The child at the pits

“Here’s how it went: in Topwaza they took off
rings and earrings to the women, they took the bottles
babies, we were told we wouldn’t need anything where
we went, they piled us into trucks like
ambulances, with windows at the bottom – women e
children, no man, no old man. Then the journey began
on the long desert road, through Arab villages.
People had come to the street, exulting
of joy. I saw a boy, perhaps my age, who let himself slide
fingertips on the throat. A pregnant woman
passed out from the heat, the thirst, the lack of oxygen in the van.
We mostly kept the main one then it started
the dirt road. It will have taken twelve pre or more.
Then the trucks stopped, the doors swung open, there
they grabbed by the limbs and pulled us out. I saw the pits,
many, freshly dug. The bulldozers
They were waiting. They lined us up, the pits behind us
the soldiers in front of us. I don’t remember what it is
he said, there were whispers, some were stunned, others too much
tired to protest. I was with my mom and three
sisters, aunt and cousins, and a hundred people from the village.
The officer ordered: fire! And the soldiers fired.
I was injured but not serious. I got up, grabbed
the soldier’s arm, I begged him not to shoot. Then I saw
who was crying. The officer again ordered to shoot,
and he fired. This time I stayed down. The soldiers left
they went, and I saw that my mother and my sisters were dead,
blood splashed from my aunt’s wrist. A little girl she was
still alive, not even wounded. I told her to run away with me
but she didn’t dare. I crawled out of the pit, hid
behind the mound of dirt and kept walking to the last grave
which was still empty. Maybe I passed out. When i
I woke up it was all quiet. The soldiers were gone, the pits
they had been covered with earth. So I started running as fast as I can,
I promised God that if I survived I would give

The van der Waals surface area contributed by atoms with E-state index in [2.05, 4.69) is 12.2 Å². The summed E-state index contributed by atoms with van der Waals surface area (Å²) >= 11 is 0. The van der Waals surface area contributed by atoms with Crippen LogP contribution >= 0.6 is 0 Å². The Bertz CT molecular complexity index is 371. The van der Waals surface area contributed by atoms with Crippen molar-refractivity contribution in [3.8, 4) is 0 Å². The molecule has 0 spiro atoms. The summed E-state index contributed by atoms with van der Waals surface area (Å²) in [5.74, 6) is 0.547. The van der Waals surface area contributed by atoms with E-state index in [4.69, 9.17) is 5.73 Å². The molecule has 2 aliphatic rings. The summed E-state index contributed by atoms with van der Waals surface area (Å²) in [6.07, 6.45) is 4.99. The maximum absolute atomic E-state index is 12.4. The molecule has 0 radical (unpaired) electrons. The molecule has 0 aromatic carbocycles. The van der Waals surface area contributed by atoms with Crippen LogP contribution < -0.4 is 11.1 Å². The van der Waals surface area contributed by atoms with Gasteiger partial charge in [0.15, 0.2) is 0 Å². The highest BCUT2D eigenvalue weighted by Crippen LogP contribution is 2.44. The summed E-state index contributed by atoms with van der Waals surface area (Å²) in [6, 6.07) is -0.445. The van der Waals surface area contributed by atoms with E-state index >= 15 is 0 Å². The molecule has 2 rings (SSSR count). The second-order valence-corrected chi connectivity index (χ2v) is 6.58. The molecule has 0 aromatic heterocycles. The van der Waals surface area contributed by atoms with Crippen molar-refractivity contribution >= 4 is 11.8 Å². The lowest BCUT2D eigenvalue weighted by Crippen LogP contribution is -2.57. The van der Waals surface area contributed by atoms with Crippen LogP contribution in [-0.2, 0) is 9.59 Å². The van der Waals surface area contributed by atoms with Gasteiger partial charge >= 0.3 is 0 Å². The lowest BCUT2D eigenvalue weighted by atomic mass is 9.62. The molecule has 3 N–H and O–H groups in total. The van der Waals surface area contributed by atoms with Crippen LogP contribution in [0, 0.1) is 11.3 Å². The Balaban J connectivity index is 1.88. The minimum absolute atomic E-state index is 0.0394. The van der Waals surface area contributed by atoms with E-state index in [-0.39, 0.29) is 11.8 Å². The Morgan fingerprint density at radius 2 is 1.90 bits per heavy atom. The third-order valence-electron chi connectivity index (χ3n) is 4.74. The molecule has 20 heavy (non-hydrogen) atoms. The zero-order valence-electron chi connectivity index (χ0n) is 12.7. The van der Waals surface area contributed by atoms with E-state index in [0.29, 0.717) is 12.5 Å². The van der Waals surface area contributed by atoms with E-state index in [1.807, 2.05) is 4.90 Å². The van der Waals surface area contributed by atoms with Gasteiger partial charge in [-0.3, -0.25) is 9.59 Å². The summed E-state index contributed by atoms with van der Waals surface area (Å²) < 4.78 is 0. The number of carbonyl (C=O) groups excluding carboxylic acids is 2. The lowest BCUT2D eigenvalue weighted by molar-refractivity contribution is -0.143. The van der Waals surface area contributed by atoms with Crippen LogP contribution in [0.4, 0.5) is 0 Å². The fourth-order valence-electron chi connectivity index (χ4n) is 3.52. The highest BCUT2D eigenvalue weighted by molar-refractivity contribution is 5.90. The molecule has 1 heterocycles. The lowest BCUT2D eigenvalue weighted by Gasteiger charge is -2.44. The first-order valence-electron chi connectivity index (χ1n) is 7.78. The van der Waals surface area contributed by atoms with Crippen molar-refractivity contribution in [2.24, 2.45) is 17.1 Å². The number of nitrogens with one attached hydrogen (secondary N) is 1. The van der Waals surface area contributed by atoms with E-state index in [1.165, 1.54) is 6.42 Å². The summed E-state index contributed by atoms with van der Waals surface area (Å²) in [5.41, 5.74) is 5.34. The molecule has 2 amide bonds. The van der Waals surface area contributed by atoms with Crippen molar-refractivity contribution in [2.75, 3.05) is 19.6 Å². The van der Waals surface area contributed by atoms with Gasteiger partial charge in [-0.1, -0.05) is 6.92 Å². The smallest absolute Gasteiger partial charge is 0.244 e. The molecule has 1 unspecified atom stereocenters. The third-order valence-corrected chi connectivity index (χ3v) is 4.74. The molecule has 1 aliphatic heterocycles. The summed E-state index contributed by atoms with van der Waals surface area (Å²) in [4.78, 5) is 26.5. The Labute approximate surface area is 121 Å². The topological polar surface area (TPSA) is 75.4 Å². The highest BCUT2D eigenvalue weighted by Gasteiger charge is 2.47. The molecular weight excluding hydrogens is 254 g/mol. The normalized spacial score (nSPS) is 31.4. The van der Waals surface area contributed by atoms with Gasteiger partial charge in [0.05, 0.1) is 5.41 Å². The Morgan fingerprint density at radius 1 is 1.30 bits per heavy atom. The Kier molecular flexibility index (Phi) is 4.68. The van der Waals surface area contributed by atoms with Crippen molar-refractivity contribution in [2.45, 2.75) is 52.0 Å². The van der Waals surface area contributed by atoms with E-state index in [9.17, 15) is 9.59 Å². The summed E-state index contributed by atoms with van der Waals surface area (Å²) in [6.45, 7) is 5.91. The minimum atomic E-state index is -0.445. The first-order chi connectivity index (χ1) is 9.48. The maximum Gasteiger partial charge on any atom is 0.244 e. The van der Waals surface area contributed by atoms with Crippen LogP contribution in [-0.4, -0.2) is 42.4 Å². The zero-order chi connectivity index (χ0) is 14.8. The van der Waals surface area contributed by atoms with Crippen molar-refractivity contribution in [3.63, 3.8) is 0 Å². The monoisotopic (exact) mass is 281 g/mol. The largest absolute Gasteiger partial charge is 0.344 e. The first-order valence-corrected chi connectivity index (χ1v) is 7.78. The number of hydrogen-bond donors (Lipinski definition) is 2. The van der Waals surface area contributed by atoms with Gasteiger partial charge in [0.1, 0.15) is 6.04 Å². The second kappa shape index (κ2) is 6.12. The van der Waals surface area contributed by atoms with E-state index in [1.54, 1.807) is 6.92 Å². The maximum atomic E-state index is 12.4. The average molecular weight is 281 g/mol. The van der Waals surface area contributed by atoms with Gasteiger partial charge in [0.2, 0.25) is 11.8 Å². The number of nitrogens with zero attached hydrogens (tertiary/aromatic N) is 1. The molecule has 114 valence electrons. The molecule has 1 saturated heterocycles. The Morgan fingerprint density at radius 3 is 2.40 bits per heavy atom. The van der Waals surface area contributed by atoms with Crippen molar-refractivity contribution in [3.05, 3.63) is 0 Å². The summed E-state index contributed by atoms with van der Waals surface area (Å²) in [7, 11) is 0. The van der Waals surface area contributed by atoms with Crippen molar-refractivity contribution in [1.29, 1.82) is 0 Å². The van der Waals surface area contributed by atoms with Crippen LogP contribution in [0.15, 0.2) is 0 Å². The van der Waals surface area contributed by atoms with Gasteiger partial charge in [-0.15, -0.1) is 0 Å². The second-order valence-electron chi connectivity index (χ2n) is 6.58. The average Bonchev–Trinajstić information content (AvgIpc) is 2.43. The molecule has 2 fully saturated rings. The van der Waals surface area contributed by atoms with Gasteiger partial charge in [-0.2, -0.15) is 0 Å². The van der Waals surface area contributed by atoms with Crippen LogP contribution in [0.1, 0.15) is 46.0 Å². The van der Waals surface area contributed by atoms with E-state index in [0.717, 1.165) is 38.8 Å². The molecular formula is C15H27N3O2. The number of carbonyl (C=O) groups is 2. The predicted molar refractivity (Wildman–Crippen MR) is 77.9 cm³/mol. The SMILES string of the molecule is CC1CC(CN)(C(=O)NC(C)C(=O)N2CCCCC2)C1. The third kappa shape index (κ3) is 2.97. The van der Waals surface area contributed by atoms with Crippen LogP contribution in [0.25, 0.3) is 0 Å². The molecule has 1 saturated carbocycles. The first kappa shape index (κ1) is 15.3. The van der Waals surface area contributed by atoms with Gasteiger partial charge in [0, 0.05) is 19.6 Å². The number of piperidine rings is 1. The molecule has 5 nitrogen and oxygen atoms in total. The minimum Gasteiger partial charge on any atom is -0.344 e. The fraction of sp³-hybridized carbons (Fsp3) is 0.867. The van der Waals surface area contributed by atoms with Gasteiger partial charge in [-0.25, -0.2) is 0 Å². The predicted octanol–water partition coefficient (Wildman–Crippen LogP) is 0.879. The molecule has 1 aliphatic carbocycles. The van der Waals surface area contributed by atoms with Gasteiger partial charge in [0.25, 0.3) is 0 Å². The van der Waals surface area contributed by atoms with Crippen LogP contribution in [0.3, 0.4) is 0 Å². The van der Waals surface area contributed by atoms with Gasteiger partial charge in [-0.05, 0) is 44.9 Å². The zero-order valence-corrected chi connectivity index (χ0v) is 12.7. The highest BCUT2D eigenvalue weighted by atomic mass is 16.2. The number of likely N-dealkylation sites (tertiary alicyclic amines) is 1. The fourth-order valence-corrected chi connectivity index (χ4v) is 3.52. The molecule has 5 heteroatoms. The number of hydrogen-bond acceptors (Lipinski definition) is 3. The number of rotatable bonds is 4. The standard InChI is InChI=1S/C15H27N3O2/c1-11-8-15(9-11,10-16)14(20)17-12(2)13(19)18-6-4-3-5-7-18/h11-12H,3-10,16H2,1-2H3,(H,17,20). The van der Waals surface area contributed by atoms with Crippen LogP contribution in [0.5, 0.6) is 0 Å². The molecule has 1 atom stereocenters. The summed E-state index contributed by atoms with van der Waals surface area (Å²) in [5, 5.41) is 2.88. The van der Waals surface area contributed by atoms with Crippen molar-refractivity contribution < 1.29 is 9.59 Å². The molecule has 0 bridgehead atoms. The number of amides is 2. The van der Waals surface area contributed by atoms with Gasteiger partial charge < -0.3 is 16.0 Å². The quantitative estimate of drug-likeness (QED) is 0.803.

to the poor five dinars. At dawn I arrived at the village
Bedouin, where I was surrounded by barking dogs.
Then someone came with a torch, brought me a tent.
They healed my wounds, they protected me, they taught me
Arab, they accepted me as one of them, but this is it
another story, I’ll tell you another time ”.

Choman Hardi, The child at the pits, Considering the women in Cruelty took us by surprise, poems from Kurdistan.

Choman Hardi’s poem that tells the story of Taymour Abdullah, a twelve-year-old Kurdish boy who survived mass executions in Iraq, leaves little to the imagination on the concept of cruelty, which unfortunately we see returning to the fore in the horrors of Bucha.

In contrast, the nomadic Bedouin tribes who live on the rugged hills of the Zagros plateau towards Iran show a simple humanity in welcoming the surviving adolescent, a humanity that today dramatically repeats the absurdity of war.

A cruelty and a war that take us, today and always, by surprise.

Melissa Pignatelli

Choman Hardi, Cruelty took us by surprise. Poems from Kurdistanedited by Paola Splendore with a note by Hevi Dilara, Edizioni dell’Asino, 2017. Review courtesy of the CRIC-Coordination of Italian Cultural Magazines.

Choman Hardi is a Kurdish poet born in Suleymania in Iraq in 1974 whose family escapes the persecutions of Saddam Hussein first in Iran then in England. After becoming a researcher, lei Hardi returns to Kurdistan for a research on women survivors of the genocide and since 2014 she resides in Suleymania where she teaches at the American University of Iraq. Her memories, impressions and testimonies of her make up the collection Cruelty took us by surprise which includes texts taken from the compendium Life for us And Considering the women translated by Paola Splendore for the editions of the Donkey.

Image: Renata Rampazzi, CruorBiliotti Museum of Villa Borghese, Rome, 17 September 2019 – 21 April 2021,.

#Cruelty #surprise

Leave a Reply

Your email address will not be published.